hoh

Floor Charts for the Floor Show
Our favorite garish visual aids from a month of congressional floor-watching

(Screenshot from C-SPAN)

Botched votes, eight-hour speeches, endless milling around — watching the House and Senate floors can be a thankless task. But the floor charts make it all worthwhile.

Lawmakers like these oversized and sometimes garish visual aids because they help them get their point across. The Twitter handle @FloorCharts posts some of the daily highlights, and Roll Call now provides a monthly roundup of the best of the best.

Word on the Hill: What’s Buzzing Around the Capitol?
Harry Reid headed to hall of fame, on the lookout for dogs on the Hill

Harriotte Ranvig, 71, of Somerville Mass., is escorted out of the House chamber on Thursday after she and a group of protesters disrupted the vote on The ADA Education and Reform Act on which makes it harder for disabled people to sue for discrimination. The aim of the legislation is to curb dishonest lawsuits. (Tom Williams/CQ Roll Call)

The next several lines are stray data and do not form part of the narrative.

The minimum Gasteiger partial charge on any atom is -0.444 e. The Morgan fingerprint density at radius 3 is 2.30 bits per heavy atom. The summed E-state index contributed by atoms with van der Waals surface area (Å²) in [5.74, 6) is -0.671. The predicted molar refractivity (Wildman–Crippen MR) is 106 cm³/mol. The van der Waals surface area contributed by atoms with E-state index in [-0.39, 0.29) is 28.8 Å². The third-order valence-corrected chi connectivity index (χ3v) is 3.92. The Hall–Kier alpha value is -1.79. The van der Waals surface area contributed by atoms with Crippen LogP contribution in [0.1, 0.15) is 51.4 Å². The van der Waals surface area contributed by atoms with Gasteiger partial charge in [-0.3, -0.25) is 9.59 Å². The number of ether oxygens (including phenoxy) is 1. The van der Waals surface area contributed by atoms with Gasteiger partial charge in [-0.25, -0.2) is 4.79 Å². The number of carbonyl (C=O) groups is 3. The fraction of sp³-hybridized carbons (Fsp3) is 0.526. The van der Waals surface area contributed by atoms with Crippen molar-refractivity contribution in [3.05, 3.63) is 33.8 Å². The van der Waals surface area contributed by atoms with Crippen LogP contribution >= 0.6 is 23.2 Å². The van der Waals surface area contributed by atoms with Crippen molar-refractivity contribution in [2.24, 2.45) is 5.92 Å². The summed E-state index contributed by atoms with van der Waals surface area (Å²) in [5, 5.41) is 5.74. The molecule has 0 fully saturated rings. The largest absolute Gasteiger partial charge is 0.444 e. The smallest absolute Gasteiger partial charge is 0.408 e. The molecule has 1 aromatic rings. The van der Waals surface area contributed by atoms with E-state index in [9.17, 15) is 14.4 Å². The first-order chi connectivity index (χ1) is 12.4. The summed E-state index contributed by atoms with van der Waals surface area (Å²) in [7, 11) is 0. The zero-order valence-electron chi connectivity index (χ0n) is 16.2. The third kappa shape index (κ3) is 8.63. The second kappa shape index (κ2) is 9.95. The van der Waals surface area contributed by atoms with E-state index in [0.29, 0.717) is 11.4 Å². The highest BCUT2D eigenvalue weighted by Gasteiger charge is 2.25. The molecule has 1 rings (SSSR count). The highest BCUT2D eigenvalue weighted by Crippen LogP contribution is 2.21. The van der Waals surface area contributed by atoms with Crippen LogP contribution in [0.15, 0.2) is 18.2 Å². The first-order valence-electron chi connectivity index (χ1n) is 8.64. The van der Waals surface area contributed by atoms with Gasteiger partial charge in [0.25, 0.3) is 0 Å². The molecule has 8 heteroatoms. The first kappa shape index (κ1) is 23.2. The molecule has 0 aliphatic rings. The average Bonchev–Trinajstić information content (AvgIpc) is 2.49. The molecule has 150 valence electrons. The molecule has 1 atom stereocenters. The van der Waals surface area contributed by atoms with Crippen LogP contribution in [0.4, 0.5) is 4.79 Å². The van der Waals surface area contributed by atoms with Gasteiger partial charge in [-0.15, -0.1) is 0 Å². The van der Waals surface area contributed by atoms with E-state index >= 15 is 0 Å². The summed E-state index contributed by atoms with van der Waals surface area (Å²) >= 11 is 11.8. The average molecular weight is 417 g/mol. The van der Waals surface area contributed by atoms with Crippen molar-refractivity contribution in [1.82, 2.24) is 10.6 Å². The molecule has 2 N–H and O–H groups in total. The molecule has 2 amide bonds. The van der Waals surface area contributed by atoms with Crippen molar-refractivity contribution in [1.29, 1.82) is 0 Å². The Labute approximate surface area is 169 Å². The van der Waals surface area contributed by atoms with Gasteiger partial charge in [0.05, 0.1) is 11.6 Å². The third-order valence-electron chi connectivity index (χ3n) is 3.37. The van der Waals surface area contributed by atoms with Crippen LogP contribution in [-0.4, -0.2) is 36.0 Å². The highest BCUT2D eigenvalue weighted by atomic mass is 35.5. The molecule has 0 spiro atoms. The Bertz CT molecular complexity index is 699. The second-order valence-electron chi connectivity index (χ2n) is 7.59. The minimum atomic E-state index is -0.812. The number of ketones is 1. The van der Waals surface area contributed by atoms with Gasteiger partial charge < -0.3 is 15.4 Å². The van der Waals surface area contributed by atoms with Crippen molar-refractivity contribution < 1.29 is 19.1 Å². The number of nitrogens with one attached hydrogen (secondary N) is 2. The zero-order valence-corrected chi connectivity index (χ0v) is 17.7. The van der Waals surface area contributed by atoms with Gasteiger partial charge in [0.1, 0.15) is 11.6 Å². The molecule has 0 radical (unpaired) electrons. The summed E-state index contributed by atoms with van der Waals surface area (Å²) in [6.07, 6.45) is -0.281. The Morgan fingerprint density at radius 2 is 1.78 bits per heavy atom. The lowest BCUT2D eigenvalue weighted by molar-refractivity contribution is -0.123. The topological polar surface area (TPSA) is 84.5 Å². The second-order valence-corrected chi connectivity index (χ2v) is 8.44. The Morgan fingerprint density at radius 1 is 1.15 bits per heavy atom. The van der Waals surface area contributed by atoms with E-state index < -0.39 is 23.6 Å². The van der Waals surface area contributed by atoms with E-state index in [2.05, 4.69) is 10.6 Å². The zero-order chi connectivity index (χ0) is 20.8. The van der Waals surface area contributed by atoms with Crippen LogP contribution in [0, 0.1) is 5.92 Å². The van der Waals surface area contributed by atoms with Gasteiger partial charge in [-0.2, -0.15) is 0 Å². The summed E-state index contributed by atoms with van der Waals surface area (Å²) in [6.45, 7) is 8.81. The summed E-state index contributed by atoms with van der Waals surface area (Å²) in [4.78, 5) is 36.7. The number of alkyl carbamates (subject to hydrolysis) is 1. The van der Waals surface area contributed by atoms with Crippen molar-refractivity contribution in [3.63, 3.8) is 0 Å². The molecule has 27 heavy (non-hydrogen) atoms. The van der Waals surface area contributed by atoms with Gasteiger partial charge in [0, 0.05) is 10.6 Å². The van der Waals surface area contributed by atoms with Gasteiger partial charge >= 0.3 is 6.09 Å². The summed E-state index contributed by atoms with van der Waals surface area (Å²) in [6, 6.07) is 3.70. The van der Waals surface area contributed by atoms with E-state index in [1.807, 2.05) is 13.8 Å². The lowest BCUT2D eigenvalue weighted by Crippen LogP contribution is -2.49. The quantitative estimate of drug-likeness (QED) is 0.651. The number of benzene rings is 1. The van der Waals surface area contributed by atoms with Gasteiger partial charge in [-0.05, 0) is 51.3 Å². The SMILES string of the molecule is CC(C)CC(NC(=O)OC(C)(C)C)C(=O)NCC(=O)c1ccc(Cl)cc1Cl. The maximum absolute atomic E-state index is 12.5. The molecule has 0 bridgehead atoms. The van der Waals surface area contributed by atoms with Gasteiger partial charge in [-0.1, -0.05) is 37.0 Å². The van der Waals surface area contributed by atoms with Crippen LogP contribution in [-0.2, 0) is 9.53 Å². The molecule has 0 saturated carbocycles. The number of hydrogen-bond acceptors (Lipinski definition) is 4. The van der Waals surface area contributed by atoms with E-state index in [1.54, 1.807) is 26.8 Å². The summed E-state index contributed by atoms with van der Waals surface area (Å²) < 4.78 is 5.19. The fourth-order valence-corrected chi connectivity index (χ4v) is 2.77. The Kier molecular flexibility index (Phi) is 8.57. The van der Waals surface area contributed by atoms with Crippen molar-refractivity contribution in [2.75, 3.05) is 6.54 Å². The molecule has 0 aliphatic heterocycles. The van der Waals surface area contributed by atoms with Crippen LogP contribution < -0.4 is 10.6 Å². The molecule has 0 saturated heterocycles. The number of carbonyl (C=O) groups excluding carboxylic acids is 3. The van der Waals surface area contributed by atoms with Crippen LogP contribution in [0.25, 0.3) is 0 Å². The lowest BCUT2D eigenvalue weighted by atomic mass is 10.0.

We’re all over Capitol Hill and its surrounding haunts looking for good stories. Some of the best are ones we come across while reporting the big stories.

There is life beyond legislating, and this is the place for those stories. We look for them, but we don’t find them all. We want to know what you see, too.

Rep. Rodney Davis Recalls Lessons From His Staffer Days
Illinois Republican was longtime projects director for Rep. John Shimkus